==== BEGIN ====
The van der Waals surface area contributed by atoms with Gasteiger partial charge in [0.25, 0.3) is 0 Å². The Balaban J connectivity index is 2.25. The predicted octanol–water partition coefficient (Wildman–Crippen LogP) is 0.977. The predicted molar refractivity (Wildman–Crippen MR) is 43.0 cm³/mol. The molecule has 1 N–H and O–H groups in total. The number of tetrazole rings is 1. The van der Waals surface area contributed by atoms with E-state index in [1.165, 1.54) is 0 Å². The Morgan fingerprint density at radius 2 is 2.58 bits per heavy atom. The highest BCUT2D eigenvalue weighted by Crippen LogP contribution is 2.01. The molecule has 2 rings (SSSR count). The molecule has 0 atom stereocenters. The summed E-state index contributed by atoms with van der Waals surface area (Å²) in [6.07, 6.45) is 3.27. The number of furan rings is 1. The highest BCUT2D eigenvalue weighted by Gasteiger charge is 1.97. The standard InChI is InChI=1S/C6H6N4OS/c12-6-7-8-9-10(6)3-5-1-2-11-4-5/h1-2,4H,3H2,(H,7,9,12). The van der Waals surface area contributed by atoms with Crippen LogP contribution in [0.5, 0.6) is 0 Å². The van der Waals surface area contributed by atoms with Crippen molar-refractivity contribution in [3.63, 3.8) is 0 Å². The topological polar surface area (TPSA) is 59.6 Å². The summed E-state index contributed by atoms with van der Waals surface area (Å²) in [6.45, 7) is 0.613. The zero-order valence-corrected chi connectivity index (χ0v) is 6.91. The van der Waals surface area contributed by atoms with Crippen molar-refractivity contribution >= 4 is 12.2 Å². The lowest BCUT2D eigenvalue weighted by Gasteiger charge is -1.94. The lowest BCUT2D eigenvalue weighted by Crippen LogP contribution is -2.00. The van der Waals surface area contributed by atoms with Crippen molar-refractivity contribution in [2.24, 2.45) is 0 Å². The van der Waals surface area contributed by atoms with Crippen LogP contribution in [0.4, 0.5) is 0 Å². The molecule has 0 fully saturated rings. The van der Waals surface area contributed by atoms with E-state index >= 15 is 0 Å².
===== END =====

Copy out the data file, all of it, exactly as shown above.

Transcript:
The van der Waals surface area contributed by atoms with Gasteiger partial charge in [0.25, 0.3) is 0 Å². The Balaban J connectivity index is 2.25. The predicted octanol–water partition coefficient (Wildman–Crippen LogP) is 0.977. The predicted molar refractivity (Wildman–Crippen MR) is 43.0 cm³/mol. The molecule has 1 N–H and O–H groups in total. The number of tetrazole rings is 1. The van der Waals surface area contributed by atoms with E-state index in [1.165, 1.54) is 0 Å². The Morgan fingerprint density at radius 2 is 2.58 bits per heavy atom. The highest BCUT2D eigenvalue weighted by Crippen LogP contribution is 2.01. The molecule has 2 rings (SSSR count). The molecule has 0 atom stereocenters. The summed E-state index contributed by atoms with van der Waals surface area (Å²) in [6.07, 6.45) is 3.27. The number of furan rings is 1. The highest BCUT2D eigenvalue weighted by Gasteiger charge is 1.97. The standard InChI is InChI=1S/C6H6N4OS/c12-6-7-8-9-10(6)3-5-1-2-11-4-5/h1-2,4H,3H2,(H,7,9,12). The van der Waals surface area contributed by atoms with Crippen LogP contribution in [0.5, 0.6) is 0 Å². The van der Waals surface area contributed by atoms with Crippen molar-refractivity contribution in [3.63, 3.8) is 0 Å². The topological polar surface area (TPSA) is 59.6 Å². The summed E-state index contributed by atoms with van der Waals surface area (Å²) in [6.45, 7) is 0.613. The zero-order valence-corrected chi connectivity index (χ0v) is 6.91. The van der Waals surface area contributed by atoms with Crippen molar-refractivity contribution >= 4 is 12.2 Å². The lowest BCUT2D eigenvalue weighted by Gasteiger charge is -1.94. The lowest BCUT2D eigenvalue weighted by Crippen LogP contribution is -2.00. The van der Waals surface area contributed by atoms with Crippen molar-refractivity contribution in [2.24, 2.45) is 0 Å². The van der Waals surface area contributed by atoms with Crippen LogP contribution in [0.4, 0.5) is 0 Å². The molecule has 0 fully saturated rings. The van der Waals surface area contributed by atoms with E-state index >= 15 is 0 Å².